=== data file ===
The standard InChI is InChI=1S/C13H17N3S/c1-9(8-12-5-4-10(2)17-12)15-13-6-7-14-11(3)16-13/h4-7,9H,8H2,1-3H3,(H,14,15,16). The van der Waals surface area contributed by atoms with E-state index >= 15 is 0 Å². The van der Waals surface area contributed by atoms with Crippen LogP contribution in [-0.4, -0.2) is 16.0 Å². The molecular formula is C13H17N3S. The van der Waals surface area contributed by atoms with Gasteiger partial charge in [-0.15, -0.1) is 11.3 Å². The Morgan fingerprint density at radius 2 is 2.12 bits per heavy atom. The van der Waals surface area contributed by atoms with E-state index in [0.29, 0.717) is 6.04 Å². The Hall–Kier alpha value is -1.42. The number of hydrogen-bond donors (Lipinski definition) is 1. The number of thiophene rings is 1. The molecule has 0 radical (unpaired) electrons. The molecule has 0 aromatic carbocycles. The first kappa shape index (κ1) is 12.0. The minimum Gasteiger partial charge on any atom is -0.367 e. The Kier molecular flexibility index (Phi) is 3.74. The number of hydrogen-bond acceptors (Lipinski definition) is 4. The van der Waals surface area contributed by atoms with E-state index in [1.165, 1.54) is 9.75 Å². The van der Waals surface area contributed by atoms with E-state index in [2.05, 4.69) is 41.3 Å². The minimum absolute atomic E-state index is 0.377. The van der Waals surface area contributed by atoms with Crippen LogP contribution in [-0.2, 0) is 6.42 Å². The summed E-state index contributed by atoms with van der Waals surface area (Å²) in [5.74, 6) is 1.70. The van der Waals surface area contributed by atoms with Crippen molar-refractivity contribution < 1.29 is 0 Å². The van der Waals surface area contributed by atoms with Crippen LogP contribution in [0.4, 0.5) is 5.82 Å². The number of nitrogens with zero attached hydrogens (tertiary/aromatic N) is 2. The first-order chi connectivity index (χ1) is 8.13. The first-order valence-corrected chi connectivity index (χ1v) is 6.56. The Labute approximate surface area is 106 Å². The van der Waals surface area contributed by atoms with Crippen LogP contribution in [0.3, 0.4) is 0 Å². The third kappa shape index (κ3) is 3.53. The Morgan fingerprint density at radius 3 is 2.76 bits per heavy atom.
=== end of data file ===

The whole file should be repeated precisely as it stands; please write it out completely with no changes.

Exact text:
The standard InChI is InChI=1S/C13H17N3S/c1-9(8-12-5-4-10(2)17-12)15-13-6-7-14-11(3)16-13/h4-7,9H,8H2,1-3H3,(H,14,15,16). The van der Waals surface area contributed by atoms with E-state index >= 15 is 0 Å². The van der Waals surface area contributed by atoms with Crippen LogP contribution in [-0.4, -0.2) is 16.0 Å². The molecular formula is C13H17N3S. The van der Waals surface area contributed by atoms with Gasteiger partial charge in [-0.15, -0.1) is 11.3 Å². The Morgan fingerprint density at radius 2 is 2.12 bits per heavy atom. The van der Waals surface area contributed by atoms with E-state index in [0.29, 0.717) is 6.04 Å². The Hall–Kier alpha value is -1.42. The number of hydrogen-bond donors (Lipinski definition) is 1. The number of thiophene rings is 1. The molecule has 0 radical (unpaired) electrons. The molecule has 0 aromatic carbocycles. The first kappa shape index (κ1) is 12.0. The minimum Gasteiger partial charge on any atom is -0.367 e. The Kier molecular flexibility index (Phi) is 3.74. The number of hydrogen-bond acceptors (Lipinski definition) is 4. The van der Waals surface area contributed by atoms with E-state index in [1.165, 1.54) is 9.75 Å². The van der Waals surface area contributed by atoms with E-state index in [2.05, 4.69) is 41.3 Å². The minimum absolute atomic E-state index is 0.377. The van der Waals surface area contributed by atoms with Crippen LogP contribution in [-0.2, 0) is 6.42 Å². The summed E-state index contributed by atoms with van der Waals surface area (Å²) in [5.74, 6) is 1.70. The van der Waals surface area contributed by atoms with Crippen molar-refractivity contribution < 1.29 is 0 Å². The van der Waals surface area contributed by atoms with Crippen LogP contribution in [0.4, 0.5) is 5.82 Å². The number of nitrogens with zero attached hydrogens (tertiary/aromatic N) is 2. The first-order chi connectivity index (χ1) is 8.13. The first-order valence-corrected chi connectivity index (χ1v) is 6.56. The Labute approximate surface area is 106 Å². The van der Waals surface area contributed by atoms with Crippen LogP contribution in [0.3, 0.4) is 0 Å². The third kappa shape index (κ3) is 3.53. The Morgan fingerprint density at radius 3 is 2.76 bits per heavy atom.